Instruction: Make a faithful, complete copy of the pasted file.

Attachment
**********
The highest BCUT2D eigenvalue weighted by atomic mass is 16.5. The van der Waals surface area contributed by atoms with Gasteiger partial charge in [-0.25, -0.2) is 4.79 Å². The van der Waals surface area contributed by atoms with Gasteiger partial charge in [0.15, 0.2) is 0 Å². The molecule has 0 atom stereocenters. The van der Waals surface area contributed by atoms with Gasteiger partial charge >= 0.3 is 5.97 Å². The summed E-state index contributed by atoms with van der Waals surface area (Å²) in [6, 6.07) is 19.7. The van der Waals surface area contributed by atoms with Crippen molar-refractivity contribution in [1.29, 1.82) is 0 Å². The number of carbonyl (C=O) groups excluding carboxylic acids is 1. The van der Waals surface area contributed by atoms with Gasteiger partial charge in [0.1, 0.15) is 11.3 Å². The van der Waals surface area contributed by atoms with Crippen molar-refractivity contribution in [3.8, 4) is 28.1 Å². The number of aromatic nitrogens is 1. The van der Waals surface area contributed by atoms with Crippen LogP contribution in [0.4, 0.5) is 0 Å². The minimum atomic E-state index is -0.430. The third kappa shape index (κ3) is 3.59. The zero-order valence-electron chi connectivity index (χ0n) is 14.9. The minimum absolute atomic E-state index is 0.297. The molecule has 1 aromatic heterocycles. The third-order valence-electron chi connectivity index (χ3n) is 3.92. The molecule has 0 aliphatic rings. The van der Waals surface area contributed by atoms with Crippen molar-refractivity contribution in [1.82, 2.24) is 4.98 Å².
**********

The highest BCUT2D eigenvalue weighted by atomic mass is 16.5. The van der Waals surface area contributed by atoms with Gasteiger partial charge in [-0.25, -0.2) is 4.79 Å². The van der Waals surface area contributed by atoms with Gasteiger partial charge in [0.15, 0.2) is 0 Å². The molecule has 0 atom stereocenters. The van der Waals surface area contributed by atoms with Gasteiger partial charge >= 0.3 is 5.97 Å². The summed E-state index contributed by atoms with van der Waals surface area (Å²) in [6, 6.07) is 19.7. The van der Waals surface area contributed by atoms with Crippen molar-refractivity contribution in [1.29, 1.82) is 0 Å². The number of carbonyl (C=O) groups excluding carboxylic acids is 1. The van der Waals surface area contributed by atoms with Gasteiger partial charge in [0.1, 0.15) is 11.3 Å². The van der Waals surface area contributed by atoms with Crippen molar-refractivity contribution in [3.8, 4) is 28.1 Å². The number of aromatic nitrogens is 1. The van der Waals surface area contributed by atoms with Crippen LogP contribution in [0.4, 0.5) is 0 Å². The minimum atomic E-state index is -0.430. The third kappa shape index (κ3) is 3.59. The zero-order valence-electron chi connectivity index (χ0n) is 14.9. The minimum absolute atomic E-state index is 0.297. The molecule has 1 aromatic heterocycles. The third-order valence-electron chi connectivity index (χ3n) is 3.92. The molecule has 0 aliphatic rings. The van der Waals surface area contributed by atoms with Crippen molar-refractivity contribution in [1.82, 2.24) is 4.98 Å².